Thereafter, this prospective, double-blind, randomized controlled trial was conducted from January 2020 to August 2020. Adult patients (aged ≤ 80 years) with American Society of Anesthesiologists classification status I to III and body mass index between 18 and 40 kg/m2 scheduled for elective primary TKA due to osteoarthritis were considered for enrollment in the study. The exclusion criteria included a varus-valgus deformity > 20°, knee flexion deformity > 30°, receiving any type of intraoperative periarticular infiltration (PAI) of local anesthetic by the surgeons, known allergy to study drugs, contraindication to neuraxial or regional anesthesia, chronic opioid use (daily or almost daily use of opioids for ≥ 3 months or morphine use ≥ 60 mg/day for ≥ 1 month), and inability to cooperate or unwillingness to provide informed consent. All eligible patients were interviewed and provided with information on the day of the preoperative admission. Demographic data, preoperative pain scores, and functional performance results (timed up and go [TUG] test, five times sit-to-stand test [FTSST], quadriceps muscle strength [QMS], and knee range of motion [ROM]) were obtained on the day before the surgery by a blinded research assistant. All patients were provided with instructions to assess pain intensity using the numeric rating scale (NRS) for the area where the TKA would be performed.

Treatment allocation and blinding

After providing informed consent, all patients were randomly assigned to either the FTB alone group (FTB group; n = 40) or the AFCNB and FTB combination group (AFCNB + FTB group; n = 40) using computer-generated block randomization in a 1 : 1 ratio (blocks of 4 and 6) by a statistician not involved in the study. Treatment allocation was concealed using consecutively numbered, sealed, opaque envelopes that were opened by the nurse anesthetist before the patient’s arrival in the room where the nerve blocks were performed. All nerve blocks were performed by a single, experienced, regional anesthesiologist (W.K.) with a nurse anesthetist; both were uninvolved in any other study phases, thus eliminating performance bias. All surgeons, research assistants, operating room and floor nurses, patients, and statisticians were blinded to group allocation.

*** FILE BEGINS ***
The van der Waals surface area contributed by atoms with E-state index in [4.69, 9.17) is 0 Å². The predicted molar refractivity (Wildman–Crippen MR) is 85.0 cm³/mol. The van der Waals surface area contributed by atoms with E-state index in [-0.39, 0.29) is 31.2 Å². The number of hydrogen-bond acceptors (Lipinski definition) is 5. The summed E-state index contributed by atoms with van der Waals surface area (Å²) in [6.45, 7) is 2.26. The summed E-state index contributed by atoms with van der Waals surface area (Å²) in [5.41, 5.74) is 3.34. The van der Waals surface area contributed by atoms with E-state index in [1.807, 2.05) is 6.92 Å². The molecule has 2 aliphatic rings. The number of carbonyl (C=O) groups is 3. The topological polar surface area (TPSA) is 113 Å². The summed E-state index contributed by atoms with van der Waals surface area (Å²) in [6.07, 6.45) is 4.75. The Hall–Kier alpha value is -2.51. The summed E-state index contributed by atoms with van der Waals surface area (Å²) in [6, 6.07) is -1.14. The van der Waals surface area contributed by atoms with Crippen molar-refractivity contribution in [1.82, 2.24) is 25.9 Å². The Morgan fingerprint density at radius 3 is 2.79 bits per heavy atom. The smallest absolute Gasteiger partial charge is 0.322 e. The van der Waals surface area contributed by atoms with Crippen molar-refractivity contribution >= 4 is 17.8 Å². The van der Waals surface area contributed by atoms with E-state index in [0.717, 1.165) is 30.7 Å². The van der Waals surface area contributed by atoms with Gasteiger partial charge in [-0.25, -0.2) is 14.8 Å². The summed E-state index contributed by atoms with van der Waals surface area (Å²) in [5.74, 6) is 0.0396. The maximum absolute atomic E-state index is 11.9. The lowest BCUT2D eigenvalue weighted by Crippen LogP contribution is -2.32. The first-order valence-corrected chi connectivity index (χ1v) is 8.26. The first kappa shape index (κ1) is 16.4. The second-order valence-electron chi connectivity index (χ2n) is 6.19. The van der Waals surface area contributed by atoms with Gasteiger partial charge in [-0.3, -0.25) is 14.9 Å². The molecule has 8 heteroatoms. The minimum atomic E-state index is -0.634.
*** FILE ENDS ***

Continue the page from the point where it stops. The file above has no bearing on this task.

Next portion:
Preoperative and block procedures

All patients received multimodal analgesia, including oral acetaminophen (650 mg) 30 min before surgery. After standard noninvasive monitoring was initiated, peripheral intravenous (IV) catheters were applied, the patient was placed in a supine position with the legs slightly abducted, and the procedural area was cleaned. A high-frequency linear-array transducer (L11-3, Sonimage® HS1, Konica Minolta, Japan) used for ultrasonography was also disinfected. A titrated anxiolytic 1-2 mg IV dose of midazolam was administered to the patient. Sterile mixtures of local anesthetic solution consisted of 100 mg levobupivacaine (20 ml of 0.5% levobupivacaine) with 0.2 mg epinephrine and 30 mg ketorolac in 20 ml normal saline (total 40 ml divided by 2; syringes of 20 ml each) and 20 ml normal saline for the sham AFCNB in the FTB group, and 150 mg levobupivacaine (30 ml of 0.5% levobupivacaine) with 0.3 mg epinephrine and 30 mg ketorolac in 30 ml normal saline (total 60 ml divided by 3; syringes of 20 ml each) in the AFCNB + FTB group.